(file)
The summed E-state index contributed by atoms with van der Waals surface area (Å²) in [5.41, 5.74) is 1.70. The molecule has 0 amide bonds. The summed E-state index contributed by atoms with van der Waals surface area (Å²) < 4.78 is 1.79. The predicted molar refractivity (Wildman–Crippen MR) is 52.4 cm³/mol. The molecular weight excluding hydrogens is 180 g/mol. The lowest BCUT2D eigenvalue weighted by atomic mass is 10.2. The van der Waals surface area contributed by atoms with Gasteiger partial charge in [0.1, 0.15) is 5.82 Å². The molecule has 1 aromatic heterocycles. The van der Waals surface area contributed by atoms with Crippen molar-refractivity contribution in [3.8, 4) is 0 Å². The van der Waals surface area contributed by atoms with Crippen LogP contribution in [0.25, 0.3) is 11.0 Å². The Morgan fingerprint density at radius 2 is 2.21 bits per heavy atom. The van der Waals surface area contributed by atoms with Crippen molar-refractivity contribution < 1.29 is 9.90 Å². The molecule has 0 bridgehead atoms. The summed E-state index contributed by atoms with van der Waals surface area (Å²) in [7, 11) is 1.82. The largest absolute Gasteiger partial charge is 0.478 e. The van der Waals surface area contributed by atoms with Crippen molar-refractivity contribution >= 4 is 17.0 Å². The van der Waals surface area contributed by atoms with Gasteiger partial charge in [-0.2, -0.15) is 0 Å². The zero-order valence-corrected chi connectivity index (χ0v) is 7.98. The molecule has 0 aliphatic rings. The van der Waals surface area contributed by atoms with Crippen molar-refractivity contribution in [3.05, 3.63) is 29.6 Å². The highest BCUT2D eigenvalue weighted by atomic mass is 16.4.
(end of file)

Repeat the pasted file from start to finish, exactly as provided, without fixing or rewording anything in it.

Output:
The summed E-state index contributed by atoms with van der Waals surface area (Å²) in [5.41, 5.74) is 1.70. The molecule has 0 amide bonds. The summed E-state index contributed by atoms with van der Waals surface area (Å²) < 4.78 is 1.79. The predicted molar refractivity (Wildman–Crippen MR) is 52.4 cm³/mol. The molecular weight excluding hydrogens is 180 g/mol. The lowest BCUT2D eigenvalue weighted by atomic mass is 10.2. The van der Waals surface area contributed by atoms with Gasteiger partial charge in [0.1, 0.15) is 5.82 Å². The molecule has 1 aromatic heterocycles. The van der Waals surface area contributed by atoms with Crippen molar-refractivity contribution in [3.8, 4) is 0 Å². The van der Waals surface area contributed by atoms with Crippen LogP contribution in [0.25, 0.3) is 11.0 Å². The Morgan fingerprint density at radius 2 is 2.21 bits per heavy atom. The van der Waals surface area contributed by atoms with Crippen molar-refractivity contribution < 1.29 is 9.90 Å². The molecule has 0 bridgehead atoms. The summed E-state index contributed by atoms with van der Waals surface area (Å²) in [7, 11) is 1.82. The largest absolute Gasteiger partial charge is 0.478 e. The van der Waals surface area contributed by atoms with Crippen molar-refractivity contribution >= 4 is 17.0 Å². The van der Waals surface area contributed by atoms with Gasteiger partial charge in [-0.2, -0.15) is 0 Å². The zero-order valence-corrected chi connectivity index (χ0v) is 7.98. The molecule has 0 aliphatic rings. The van der Waals surface area contributed by atoms with Crippen molar-refractivity contribution in [3.05, 3.63) is 29.6 Å². The highest BCUT2D eigenvalue weighted by atomic mass is 16.4.